One of the worst documented area in Virtualization, most confusing, and most troubling to Virtualization newbies is networking in a Virtualized environment. Although network settings in a virtualized environment is quite simple it requires a good understanding of few concepts and terms discussed into this post.
While virtualization architectures and how the virtualization stack makes use of the network resources of the host & host teaming are different in Virtual Server and Hyper-V, the concepts are similar for Virtual Networks.
First of all, it is important to make clear that there is no direct allocation between a virtual network card to a virtual machine and a network card used for physical server used for virtualization. The way to logically connect a network card in a VM with a physical network is to create a Virtual Network in Virtual Server or Hyper-V, as the case may be, and then logically connect the network card in the Virtual machine to this new virtual network.
There are 3 types of virtual networks in Hyper-V, which are identified according to the usage of each virtual network. These 3 types of Virtual Networks are illustrated below.
Internal network: This virtual network allows communication between virtual machines. In such networks, a packet never passes a physical network card or a network cable, but traffic in this network is only done at the physical server’s memory ram.
External Network: The only type of networks that allows to establish communication between a virtual machine and a physical network (external).
Private Network: This type of virtual networks aim to communication between the physical machine (Host) and the virtual machine running on it. As in the case of Internal network, this communication is done at the server’s RAM, no physical network traffic involved. This network type is explicitly only available in Hyper-V.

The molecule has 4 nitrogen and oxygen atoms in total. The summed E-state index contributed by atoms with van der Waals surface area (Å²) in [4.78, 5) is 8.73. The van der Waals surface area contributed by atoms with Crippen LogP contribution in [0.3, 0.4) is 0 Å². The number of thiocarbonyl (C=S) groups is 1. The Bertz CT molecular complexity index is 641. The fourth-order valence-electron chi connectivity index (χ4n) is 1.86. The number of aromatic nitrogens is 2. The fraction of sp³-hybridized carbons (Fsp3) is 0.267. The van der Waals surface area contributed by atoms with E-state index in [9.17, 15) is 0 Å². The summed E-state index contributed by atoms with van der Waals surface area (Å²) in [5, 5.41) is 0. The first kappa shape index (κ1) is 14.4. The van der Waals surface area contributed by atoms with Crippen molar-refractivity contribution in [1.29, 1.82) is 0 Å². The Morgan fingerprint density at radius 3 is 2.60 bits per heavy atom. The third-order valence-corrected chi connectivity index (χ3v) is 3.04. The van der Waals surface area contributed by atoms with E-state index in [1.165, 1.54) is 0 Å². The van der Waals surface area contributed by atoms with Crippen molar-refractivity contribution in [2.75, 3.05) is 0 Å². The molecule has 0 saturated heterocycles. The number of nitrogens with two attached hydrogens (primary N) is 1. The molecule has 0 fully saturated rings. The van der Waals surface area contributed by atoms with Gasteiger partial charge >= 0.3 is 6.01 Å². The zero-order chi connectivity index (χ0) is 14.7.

Although Private network type does not exist in Virtual Server, you can still get the same functionality using the Loopback Adapter. It follows that it is also possible to categorize Virtual Networks among those that generate network traffic (External Network) and those that do not generate network traffic (Internal and Private Network).
Uniting all of the above, the procedure is:
Create a new Virtual Network in Virtual Server or Hyper-V, this can be Internal, External, or Private.
At the time of creating this new virtual network, if you created an External network you will need to associate it with a physical network card from the physical server.
In the properties of the Virtual Machine (on the management console Virtual Server or Hyper-V) logically connect the network card from the virtual machine with this newly created virtual network
Finally in the virtual machine configure the properties of network card: IP address, netmask, DNS, Default Gateway.
Important Safety Note: In Virtual Server function as a virtual network HUB, in other words, any computer connected to this virtual network can see traffic passing through this network, while in Hyper-V virtual networks operate as a switch, setting a communication “point to point” between virtual machines is possible.
I hope I have helped you to better understand virtual networks.
This article was highly inspired by Gonzalo